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Public Financial Management

Reinvigorating Health Services: An Agenda for Public Finance Management

Matthew Jowett's picture



At the recent “New Directions in Governance” meeting it was suggested that future meetings should bring governance advisors together with sector-specific colleagues. The different language we use in our respective disciplines is a serious barrier to taking forward an agenda of real importance and  hence this message seemed particularly pertinent. I came to the meeting with a number of thoughts on how public finance management (PFM) rules often hinder health system performance, some of which I outline below.

Over the past three decades a major focus in low- and middle-income countries has been to seek new revenue sources for health services to overcome strict controls over the use of budget funds which were seen as inefficient but difficult to address. Community-based health insurance schemes have been widely introduced, as were patient user charges and payroll tax-funded social health insurance schemes. These various developments reflected a belief that governments were unlikely to increase funding to health, or to introduce the flexibility in budget funds required to incentivize improvements in service delivery.

A Matter of Trust: Governance and Service Delivery in the Time of Ebola

Hana Brixi's picture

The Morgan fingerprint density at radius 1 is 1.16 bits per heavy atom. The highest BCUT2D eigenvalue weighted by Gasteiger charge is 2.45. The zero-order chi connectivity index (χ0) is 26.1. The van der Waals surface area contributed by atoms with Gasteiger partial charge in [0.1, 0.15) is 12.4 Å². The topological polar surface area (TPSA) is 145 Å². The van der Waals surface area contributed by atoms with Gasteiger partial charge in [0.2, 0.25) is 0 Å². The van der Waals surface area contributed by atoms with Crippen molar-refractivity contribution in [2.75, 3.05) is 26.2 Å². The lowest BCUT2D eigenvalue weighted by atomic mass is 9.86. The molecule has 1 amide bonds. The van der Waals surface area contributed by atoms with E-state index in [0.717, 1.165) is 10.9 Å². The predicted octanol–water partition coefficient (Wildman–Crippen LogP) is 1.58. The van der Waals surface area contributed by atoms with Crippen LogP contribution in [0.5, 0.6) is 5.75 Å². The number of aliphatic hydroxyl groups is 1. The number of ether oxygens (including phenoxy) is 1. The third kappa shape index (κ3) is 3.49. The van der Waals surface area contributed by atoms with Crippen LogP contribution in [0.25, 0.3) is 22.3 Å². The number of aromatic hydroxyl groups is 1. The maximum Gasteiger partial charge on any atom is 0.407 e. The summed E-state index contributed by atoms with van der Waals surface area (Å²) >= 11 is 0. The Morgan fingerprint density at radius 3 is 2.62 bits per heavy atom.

WHO team are preparing to remove dead bodies of people who died from Ebola.
"WHO logistician Jose and team are preparing to remove dead bodies of people who died from Ebola." Source: WHO

Why do people  sick with the Ebola virus in West Africa avoid public hospitals?  Or, why do children not learn basic skills in schools despite significant public investment in education? 

In response to such situations, development specialists typically call for sector-wide reforms. And the design of such reforms draws on sector policy analysis and on the assessment of service delivery arrangements and capacity. Increasingly, since the 2004 World Development Report, sector reforms also seek to make teachers, health professionals and other service providers accountable to citizens and communities.

Do governments report on where the money goes?

Cem Dener's picture

The discussions on budget transparency and open data have been gaining momentum over recent years. Not only is it important that governments publish budget data on web sites, but also that they disclose meaningful data and full picture of financial activities to the public. The question is, how much of the disclosed information and documents are reliable? What is the scope of disclosed information? Is there any reliable information about other important aspects of fiscal discipline and transparency?

A number of fiscal transparency instruments and guidelines have been developed by civil society groups and international organizations to evaluate the existence, regularity, and contents of certain key budget documents published in the public domain and whether the information comply with international standards. However, current instruments do not concentrate on the source and reliability of published information, as well as the integrity of underlying systems and databases from which governments extract data.

Public Participation in the Budget Process in the Republic of Korea

Young Kyu Kang's picture

A recently released Open Budget Survey conducted by the International Budget Partnership (IBP) ranked the Republic of Korea as the top performer in public participation in the budget process. With a score of 92, Korea rose to the top as the only country “that provides extensive opportunities for public participation” (IBP 2012). Of 100 countries surveyed, the average score for public participation in the budget process was 19 out of 100. IBP found that in many countries there are limited, if any, opportunities provided to the public for engagement in the budget process. So what is it about Korea that makes it an exception?